If Foltz were to be followed, the only way to avoid this result would be to litigate the third-party claim first and await the result before going to the IAB. This defeats the *1213 purpose of the workers' compensation law, as the worker is left in the position of having to forego immediate aid and assistance before the IAB in the hope that he wins his third-party suit. On the other hand, the third party has two chances to avoid risk the first if the worker loses before the IAB (he then will be collaterally estopped from asserting the claim in a third-party suit), and the second if the worker wins before the IAB and files a third-party action. In a third-party action, the successful claimant could not use the doctrine of collateral estoppel as a sword against the defendant, but the defendant could nonetheless use collateral estoppel as a shield against the claimant. See Restatement (Second) of Judgments § 29, at 291 (1982) (collateral estoppel should not apply to issues relitigated in third-party civil actions where "treating the issue as conclusively determined would be incompatible with an applicable scheme of administering the remedies in the actions involved").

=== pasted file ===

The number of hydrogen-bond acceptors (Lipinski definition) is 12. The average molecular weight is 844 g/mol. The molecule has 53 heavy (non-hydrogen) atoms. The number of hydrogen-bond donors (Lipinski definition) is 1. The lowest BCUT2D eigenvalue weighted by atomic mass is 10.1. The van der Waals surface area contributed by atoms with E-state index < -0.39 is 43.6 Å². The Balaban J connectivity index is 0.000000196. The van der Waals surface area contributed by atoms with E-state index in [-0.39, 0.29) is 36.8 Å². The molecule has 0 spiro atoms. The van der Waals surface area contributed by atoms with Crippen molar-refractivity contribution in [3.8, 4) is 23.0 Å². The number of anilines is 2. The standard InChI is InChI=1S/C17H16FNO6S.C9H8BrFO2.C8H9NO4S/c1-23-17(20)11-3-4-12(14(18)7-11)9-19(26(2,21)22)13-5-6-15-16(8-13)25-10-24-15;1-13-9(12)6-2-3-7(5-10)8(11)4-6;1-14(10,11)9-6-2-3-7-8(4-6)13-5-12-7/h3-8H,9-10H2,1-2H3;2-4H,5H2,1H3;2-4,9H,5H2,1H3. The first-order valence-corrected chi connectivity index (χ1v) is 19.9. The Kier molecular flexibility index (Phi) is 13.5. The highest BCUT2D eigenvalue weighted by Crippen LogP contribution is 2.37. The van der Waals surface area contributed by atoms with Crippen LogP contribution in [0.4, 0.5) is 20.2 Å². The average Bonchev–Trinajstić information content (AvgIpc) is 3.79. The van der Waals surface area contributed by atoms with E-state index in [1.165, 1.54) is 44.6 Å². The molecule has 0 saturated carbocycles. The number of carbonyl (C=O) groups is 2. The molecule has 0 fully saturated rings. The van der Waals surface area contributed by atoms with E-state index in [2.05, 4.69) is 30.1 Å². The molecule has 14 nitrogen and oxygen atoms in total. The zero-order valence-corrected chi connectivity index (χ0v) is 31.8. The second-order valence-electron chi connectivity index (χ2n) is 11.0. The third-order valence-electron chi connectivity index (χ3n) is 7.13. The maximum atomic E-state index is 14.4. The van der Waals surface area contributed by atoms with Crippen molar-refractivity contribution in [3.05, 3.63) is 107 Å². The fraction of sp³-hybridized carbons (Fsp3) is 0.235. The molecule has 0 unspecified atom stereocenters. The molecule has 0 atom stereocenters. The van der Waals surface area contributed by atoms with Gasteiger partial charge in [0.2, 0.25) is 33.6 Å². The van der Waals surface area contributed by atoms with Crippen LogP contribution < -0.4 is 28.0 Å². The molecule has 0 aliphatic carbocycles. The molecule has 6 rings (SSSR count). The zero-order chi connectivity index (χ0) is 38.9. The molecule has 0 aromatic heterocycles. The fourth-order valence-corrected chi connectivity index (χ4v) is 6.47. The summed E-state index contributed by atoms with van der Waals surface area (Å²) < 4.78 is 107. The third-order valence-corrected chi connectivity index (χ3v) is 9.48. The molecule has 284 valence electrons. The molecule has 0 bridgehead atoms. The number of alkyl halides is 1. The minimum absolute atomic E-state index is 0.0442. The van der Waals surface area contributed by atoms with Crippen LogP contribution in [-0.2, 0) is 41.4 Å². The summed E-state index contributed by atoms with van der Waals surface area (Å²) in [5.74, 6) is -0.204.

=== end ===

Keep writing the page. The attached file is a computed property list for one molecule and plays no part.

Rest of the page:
Further, the differences between a workers' compensation proceeding and civil litigation are appreciable. Litigation in the Superior Court permits litigants to undertake full discovery of witnesses and parties, including document production, interrogatories and depositions. SUPER.CT.CIV.RS. 26-34. Actions before the IAB, on the other hand, allow only limited discovery in the nature of document production, pursuant to IAB Rule 11. Differences also exist in the evidentiary rules, the award of damages, and the time allowed to present the case. Compare generally SUPER.CT.CIV.RS. with IAB RULES. Although both fora present the claimant opportunity to litigate, the tools available to prosecute a claim in the two fora are not equal. See Restatement (Second) of Judgments § 29(2), Comment d, at 291-294 (1982) (collateral estoppel should not apply where "[t]he forum in the second action affords the party against whom preclusion is asserted procedural opportunities in the presentation and determination of the issue that were not available in the first action and could likely result in the issue being differently determined").